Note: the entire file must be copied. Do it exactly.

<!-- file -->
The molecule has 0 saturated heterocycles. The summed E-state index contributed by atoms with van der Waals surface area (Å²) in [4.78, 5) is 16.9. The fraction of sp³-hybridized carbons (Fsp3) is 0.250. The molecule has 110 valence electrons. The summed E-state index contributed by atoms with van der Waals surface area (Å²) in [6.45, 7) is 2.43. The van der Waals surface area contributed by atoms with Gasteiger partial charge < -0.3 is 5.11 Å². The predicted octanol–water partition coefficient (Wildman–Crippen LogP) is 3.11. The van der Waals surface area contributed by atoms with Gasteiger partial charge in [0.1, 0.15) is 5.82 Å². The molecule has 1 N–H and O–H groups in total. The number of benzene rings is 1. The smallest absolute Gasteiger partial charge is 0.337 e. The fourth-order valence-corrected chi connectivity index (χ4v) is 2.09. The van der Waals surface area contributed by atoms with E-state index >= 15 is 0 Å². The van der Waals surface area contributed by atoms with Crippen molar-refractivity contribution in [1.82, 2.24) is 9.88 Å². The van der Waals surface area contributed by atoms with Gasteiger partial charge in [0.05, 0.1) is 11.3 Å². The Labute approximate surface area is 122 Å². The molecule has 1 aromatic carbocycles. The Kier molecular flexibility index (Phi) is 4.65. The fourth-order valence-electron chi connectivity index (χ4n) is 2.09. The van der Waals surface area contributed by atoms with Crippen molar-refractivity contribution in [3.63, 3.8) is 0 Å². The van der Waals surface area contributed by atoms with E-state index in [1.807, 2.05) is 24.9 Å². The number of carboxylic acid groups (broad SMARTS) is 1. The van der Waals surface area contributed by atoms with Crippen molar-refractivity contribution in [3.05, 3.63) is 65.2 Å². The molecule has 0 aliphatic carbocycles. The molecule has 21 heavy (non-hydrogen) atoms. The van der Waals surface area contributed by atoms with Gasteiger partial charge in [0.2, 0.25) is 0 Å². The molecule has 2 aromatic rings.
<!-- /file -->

The molecule has 0 saturated heterocycles. The summed E-state index contributed by atoms with van der Waals surface area (Å²) in [4.78, 5) is 16.9. The fraction of sp³-hybridized carbons (Fsp3) is 0.250. The molecule has 110 valence electrons. The summed E-state index contributed by atoms with van der Waals surface area (Å²) in [6.45, 7) is 2.43. The van der Waals surface area contributed by atoms with Gasteiger partial charge < -0.3 is 5.11 Å². The predicted octanol–water partition coefficient (Wildman–Crippen LogP) is 3.11. The van der Waals surface area contributed by atoms with Gasteiger partial charge in [0.1, 0.15) is 5.82 Å². The molecule has 1 N–H and O–H groups in total. The number of benzene rings is 1. The smallest absolute Gasteiger partial charge is 0.337 e. The fourth-order valence-corrected chi connectivity index (χ4v) is 2.09. The van der Waals surface area contributed by atoms with E-state index >= 15 is 0 Å². The van der Waals surface area contributed by atoms with Crippen molar-refractivity contribution in [1.82, 2.24) is 9.88 Å². The van der Waals surface area contributed by atoms with Gasteiger partial charge in [0.05, 0.1) is 11.3 Å². The Labute approximate surface area is 122 Å². The molecule has 1 aromatic carbocycles. The Kier molecular flexibility index (Phi) is 4.65. The fourth-order valence-electron chi connectivity index (χ4n) is 2.09. The van der Waals surface area contributed by atoms with Crippen molar-refractivity contribution in [3.63, 3.8) is 0 Å². The van der Waals surface area contributed by atoms with E-state index in [1.807, 2.05) is 24.9 Å². The number of carboxylic acid groups (broad SMARTS) is 1. The van der Waals surface area contributed by atoms with Crippen molar-refractivity contribution in [3.05, 3.63) is 65.2 Å². The molecule has 0 aliphatic carbocycles. The molecule has 21 heavy (non-hydrogen) atoms. The van der Waals surface area contributed by atoms with Gasteiger partial charge in [0.2, 0.25) is 0 Å². The molecule has 2 aromatic rings.